"Sowungumuntfukenyalo' - "You are now a real person" : a feminist analysis of how women's identities and personhood are constructed by societal perceptions on fertility in the Swazi patriarchal family.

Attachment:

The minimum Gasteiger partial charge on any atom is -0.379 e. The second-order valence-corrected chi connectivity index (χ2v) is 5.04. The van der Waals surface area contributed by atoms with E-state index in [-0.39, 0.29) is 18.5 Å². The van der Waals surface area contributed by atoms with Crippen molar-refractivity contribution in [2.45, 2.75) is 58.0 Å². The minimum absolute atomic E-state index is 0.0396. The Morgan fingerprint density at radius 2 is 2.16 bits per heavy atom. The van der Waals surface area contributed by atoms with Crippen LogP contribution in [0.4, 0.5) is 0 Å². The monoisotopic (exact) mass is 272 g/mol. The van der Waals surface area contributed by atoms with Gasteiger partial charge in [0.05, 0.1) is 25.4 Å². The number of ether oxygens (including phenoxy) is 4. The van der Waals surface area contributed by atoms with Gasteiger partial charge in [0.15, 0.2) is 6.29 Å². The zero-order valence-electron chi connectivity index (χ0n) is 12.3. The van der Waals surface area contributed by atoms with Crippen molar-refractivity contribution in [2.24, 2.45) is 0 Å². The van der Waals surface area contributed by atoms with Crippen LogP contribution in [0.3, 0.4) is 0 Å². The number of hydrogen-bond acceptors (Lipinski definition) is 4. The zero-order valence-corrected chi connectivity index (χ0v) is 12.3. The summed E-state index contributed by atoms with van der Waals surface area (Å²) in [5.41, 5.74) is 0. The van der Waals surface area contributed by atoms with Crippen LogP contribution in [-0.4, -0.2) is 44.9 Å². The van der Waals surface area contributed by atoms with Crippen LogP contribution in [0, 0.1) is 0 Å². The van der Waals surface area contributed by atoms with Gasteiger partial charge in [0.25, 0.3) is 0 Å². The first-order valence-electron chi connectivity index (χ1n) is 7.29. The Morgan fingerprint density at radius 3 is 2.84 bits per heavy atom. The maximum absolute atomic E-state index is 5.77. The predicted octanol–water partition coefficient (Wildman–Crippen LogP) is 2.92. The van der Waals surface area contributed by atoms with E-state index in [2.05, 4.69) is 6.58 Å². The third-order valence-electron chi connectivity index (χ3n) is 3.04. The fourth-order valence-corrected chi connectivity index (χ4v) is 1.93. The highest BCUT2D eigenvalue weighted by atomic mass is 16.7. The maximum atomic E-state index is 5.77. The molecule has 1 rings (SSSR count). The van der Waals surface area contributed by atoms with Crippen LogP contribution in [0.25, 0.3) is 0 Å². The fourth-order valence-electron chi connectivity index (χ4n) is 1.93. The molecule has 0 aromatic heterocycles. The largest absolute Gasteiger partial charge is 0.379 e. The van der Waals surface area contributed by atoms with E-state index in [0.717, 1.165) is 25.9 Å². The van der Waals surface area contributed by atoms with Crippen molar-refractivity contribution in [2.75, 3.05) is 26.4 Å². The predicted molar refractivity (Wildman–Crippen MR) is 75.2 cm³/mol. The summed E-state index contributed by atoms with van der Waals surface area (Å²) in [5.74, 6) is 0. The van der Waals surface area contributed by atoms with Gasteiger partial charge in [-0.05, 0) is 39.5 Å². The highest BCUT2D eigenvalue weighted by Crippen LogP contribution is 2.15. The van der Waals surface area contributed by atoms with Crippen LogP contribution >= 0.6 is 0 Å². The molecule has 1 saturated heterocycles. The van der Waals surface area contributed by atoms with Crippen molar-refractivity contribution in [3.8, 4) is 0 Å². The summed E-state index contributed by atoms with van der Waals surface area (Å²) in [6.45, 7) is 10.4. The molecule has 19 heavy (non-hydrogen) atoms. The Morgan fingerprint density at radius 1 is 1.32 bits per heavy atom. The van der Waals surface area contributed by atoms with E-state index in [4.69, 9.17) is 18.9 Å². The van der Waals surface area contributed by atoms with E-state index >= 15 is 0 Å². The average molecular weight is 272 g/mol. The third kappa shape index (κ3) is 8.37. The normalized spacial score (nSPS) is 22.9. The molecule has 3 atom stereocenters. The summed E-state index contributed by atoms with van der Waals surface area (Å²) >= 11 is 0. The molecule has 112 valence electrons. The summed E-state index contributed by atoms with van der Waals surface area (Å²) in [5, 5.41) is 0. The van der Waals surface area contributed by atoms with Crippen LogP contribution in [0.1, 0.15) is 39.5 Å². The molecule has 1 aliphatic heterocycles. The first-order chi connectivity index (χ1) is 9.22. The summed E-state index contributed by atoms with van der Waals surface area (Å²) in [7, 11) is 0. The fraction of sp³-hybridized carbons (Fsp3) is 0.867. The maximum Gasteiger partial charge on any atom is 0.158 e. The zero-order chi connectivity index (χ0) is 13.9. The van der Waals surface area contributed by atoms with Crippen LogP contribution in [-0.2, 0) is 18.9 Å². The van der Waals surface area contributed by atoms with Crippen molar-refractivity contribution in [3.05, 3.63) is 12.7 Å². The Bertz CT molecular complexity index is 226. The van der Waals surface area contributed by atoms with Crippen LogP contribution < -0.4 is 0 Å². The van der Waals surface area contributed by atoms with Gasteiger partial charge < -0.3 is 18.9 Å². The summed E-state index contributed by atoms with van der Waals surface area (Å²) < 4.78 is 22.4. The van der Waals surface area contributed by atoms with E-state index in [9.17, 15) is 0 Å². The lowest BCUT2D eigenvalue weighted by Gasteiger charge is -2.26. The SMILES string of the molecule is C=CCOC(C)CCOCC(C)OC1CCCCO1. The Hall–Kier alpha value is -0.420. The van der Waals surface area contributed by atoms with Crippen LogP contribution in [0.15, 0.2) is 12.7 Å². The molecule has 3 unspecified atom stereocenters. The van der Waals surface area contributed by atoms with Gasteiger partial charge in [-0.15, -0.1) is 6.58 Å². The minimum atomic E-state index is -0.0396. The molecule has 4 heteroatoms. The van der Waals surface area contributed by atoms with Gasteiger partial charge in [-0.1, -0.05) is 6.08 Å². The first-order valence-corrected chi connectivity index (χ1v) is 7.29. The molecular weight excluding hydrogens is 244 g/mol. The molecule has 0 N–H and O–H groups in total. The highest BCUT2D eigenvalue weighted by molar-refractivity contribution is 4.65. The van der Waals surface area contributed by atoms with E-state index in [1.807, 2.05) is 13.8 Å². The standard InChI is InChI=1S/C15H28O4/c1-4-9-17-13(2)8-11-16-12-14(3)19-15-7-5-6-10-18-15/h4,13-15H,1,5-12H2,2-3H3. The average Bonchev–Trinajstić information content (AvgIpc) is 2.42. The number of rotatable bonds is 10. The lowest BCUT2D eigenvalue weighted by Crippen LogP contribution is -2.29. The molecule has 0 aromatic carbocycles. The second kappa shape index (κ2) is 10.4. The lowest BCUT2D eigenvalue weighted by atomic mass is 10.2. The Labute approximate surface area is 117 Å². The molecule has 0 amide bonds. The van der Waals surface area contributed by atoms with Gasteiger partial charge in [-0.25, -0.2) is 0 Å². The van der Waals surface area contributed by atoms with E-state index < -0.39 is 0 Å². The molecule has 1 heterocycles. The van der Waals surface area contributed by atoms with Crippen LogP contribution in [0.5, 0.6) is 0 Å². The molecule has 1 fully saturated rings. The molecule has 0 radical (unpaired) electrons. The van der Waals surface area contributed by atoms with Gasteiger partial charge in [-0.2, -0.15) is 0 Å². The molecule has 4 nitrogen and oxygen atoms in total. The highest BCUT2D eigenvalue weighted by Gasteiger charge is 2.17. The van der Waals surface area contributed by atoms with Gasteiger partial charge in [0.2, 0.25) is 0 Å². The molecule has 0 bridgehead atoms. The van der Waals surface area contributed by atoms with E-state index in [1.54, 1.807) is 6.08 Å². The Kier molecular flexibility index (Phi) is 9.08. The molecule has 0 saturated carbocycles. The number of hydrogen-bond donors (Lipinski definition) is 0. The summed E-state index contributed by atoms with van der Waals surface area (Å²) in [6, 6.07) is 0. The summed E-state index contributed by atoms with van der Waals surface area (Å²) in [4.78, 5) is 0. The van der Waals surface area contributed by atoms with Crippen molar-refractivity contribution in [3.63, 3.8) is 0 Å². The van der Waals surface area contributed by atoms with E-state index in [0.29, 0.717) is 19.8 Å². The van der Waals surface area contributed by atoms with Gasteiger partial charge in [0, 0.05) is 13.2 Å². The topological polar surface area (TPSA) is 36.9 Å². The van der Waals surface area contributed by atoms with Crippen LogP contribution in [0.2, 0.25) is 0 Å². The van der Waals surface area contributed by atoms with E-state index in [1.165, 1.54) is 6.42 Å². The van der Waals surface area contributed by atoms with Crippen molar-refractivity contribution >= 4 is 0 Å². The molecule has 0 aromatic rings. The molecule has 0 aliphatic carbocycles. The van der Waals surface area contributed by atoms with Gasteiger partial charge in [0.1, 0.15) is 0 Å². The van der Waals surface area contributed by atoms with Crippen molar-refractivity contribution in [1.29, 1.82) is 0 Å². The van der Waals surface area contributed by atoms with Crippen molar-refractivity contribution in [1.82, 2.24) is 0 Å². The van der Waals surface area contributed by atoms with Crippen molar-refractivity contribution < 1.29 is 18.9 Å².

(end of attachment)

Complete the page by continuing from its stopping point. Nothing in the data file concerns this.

This study postulates that in Swaziland, socio-cultural religious constructions are embedded in patriarchal structures and systems that uphold and reinforce inequalities between women and men. Conventional values, attitudes and practices are held firmly in intrafamilial relations to ensure continuity of unequal gender constructs. Shaped by this patriarchal worldview, Swazi society places a high value on childbearing as a means to perpetuate the bloodline of the father, and for social cohesion. Hence, a woman is only “umuntfu”, a “real” person through her reproductive abilities. Framed within an exploratory and critical feminist research paradigm, the purpose of this qualitative study was therefore to ascertain the relationship between fertility and socio-cultural religious constructions of Swazi women‟s personhood. Data were produced from primary sources employing qualitative methodology of interviews and focus group discussions. Through in-depth interviews with a purposively selected sample of participants from three locations in Manzini, Swaziland, the study empirically linked women‟s personhood and identity to socio-cultural religious constructions on fertility. The research findings indicate the significance attached to women‟s fertility as being defined by socio-cultural religious beliefs and values that are reinforced through socialising agents. Thus, a woman‟s ability to bear children (preferably at least one son), grants her status to become a “real” woman, on which her identity and personhood is built. Her “achieved” identity or personhood therefore becomes an interpretation of being human amongst others. Findings further reveal that this conventional patriarchal discourse is embedded into the psyche of most Swazi women, such that they readily internalise it in defining themselves as worthless without fulfilling the “motherhood mandate”. However, there are women who feel robbed of their self-identity by being defined as exclusively suited for procreation, resulting in a tension between a self-identity ethic and the communitarian and familial ethic. Since identity and personhood always hold the possibility of refinement and reformulation, it is contended in this study that socialisation agents in the Swazi society which breed, reinforce and monitor socio-cultural religious constructions on women‟s fertility be re-examined using feminist lenses. This study argues that a recognition of the manifestations of the injustices of patriarchy in these social structures would consequently provoke advocacy and the implementation of a new feminist cultural orientation that would attach worth to Swazi women for who they are, and not only for their reproductive capabilities. As the Swazi adage notes, “Maswati, lenaakubeyindzabayetfusonkhe!” – (“Swazis, let this be of concern to all of us!”)
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